Whatever Wall Street was drinking on St. Patty's Day, it did the trick. Investors didn't seem to care that more than 90% of Crimeans voted to quit Ukraine and join Russia. It didn't matter that the U.S. responded with an highly expected fresh round of economic sanctions on Russia in response. Instead, Wall Street drank Guinness and powered the Dow Jones Industrial Average (DJINDICES:^DJI) up 182 points Monday for its biggest win in two weeks.

1. Alibaba prepares for its U.S. IPO
Alibaba is the Chinese company in control of 80% of e-commerce in the People's Republic, and it's planning its initial public offering. The second biggest Internet company by market value (behind Google) is choosing the USA as its stock homeland, according to reports. Heck, yeah.

You've heard about conglomerates that have their hands every market imaginable (General Electric comes to mind -- the only microwave oven/jet engines producer out there). Alibaba is changing the game in China as the first ever Internet conglomerate. Part eBay, part Amazon.com, and part YouTube, this behemoth company is the website of choice for Chinese e-consumers 80% of the time, every time.

Top investment bankers are currently wooing Alibaba management, which gets to sit back and select the sexiest offer Wall Street's got. Six investment banks are competing to manage the massive issuance of stock onto the public stock exchanges. Alibaba will gain access to investors hungry for Chinese e-commerce profits and is expected to raise up to $15 billion of fresh capital. The investment bank chosen as "left-lead" is sure to earn tens of millions by managing the smooth transaction (let's hope it doesn't have a "Facebotched" IPO).

How did this affect U.S. markets? Besides getting everyone super excited about a blockbuster deal for this summer, Yahoo! (NASDAQ: YHOO) stock jumped 4%, since it owns 24% of the company. The veteran Internet company will get a big payoff when it can finally cash in on its 2005 investment.

2. Hertz rumored to consider selling its equipment rental unit
It's not a hertz doughnut, but investors traded up stock of the Hertz (OTC:HTZG.Q) rental company on rumors that it could announce this week that it's "spinning off" its heavy equipment rental business.

What's a spin-off? Imagine if Sea World "let free" one of its whales. That's a spin-off. Hertz is thinking about separating its truck and heavy equipment rental business from the rest of the more profitable car rental company, because the two just don't sit well together with investors. Cars are fast, sexy, and profitable. Trucks are slow and are weighing down the company (literally).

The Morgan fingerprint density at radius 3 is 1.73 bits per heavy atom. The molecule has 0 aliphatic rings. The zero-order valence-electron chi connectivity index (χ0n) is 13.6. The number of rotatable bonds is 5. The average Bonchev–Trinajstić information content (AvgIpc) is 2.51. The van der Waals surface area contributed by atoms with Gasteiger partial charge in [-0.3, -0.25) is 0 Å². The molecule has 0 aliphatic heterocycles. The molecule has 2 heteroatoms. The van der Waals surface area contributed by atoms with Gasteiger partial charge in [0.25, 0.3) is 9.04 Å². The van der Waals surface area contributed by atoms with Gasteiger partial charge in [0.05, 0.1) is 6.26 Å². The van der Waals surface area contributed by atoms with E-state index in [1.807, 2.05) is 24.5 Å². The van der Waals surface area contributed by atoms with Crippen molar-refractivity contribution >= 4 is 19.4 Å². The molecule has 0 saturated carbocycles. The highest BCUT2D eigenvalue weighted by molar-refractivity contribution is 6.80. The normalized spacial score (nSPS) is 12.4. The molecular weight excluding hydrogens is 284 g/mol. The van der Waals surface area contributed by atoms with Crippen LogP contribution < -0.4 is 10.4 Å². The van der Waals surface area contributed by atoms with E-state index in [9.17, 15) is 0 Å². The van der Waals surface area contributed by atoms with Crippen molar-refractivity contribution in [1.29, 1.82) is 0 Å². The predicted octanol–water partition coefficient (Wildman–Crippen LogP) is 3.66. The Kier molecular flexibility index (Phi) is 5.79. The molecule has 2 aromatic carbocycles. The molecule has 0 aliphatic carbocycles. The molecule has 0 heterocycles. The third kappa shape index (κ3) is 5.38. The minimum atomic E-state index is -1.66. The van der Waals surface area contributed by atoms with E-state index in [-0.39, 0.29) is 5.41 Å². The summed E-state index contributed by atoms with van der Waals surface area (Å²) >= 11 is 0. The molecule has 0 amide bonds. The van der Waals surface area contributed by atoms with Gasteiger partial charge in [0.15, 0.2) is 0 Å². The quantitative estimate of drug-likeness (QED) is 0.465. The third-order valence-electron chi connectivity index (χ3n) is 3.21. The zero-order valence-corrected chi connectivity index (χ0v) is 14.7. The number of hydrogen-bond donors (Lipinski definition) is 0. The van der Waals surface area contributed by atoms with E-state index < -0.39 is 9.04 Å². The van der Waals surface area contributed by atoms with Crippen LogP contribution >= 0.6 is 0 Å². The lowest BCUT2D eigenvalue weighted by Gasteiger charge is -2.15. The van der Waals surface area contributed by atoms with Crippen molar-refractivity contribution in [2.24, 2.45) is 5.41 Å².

Investors bought Hertz stock Monday and drove the price 4.8% higher. If this divestiture of the truck business happens, the two separated companies will be more efficient and focused. Right now Wall Street just knows that the two business don't belong together, so it was a thumbs-up bit of news.

3. U.S. industrial production jumps by most in six months
The number of the day is 0.8%. That's how much US industrial production jumped in February, its biggest rise since August, according to the Federal Reserve Bank. The eagerly anticipated econ report is based on the central bank's monthly index of manufacturing, mining, electric, and gas companies.

Out with the cold and in with the new. During January, investors were smacked by a series of surprisingly poor econ reports that showed a sudden slowdown in the recovery's momentum that had been improving over 2013. The reason? The absurdly cold winter this year, discouraging consumers from shoveling out of their driveways to make economy-driving purchases.

The takeaway is that last month, the Fed confirmed that Mother Nature was behind the economy's sudden New Year's dip. So investors were pumped Monday after February's industrial production numbers as a sign that the seasonally affected data is finally thawing out.


  • The Fed's two-day policy meeting begins
  • Quarterly earnings reports: Oracle

MarketSnacks Fact of the Day: One of Steve Jobs' favorite stress relievers during Apple's early years was soaking his bare feet in the company's toilets.

As originally published on MarketSnacks.com

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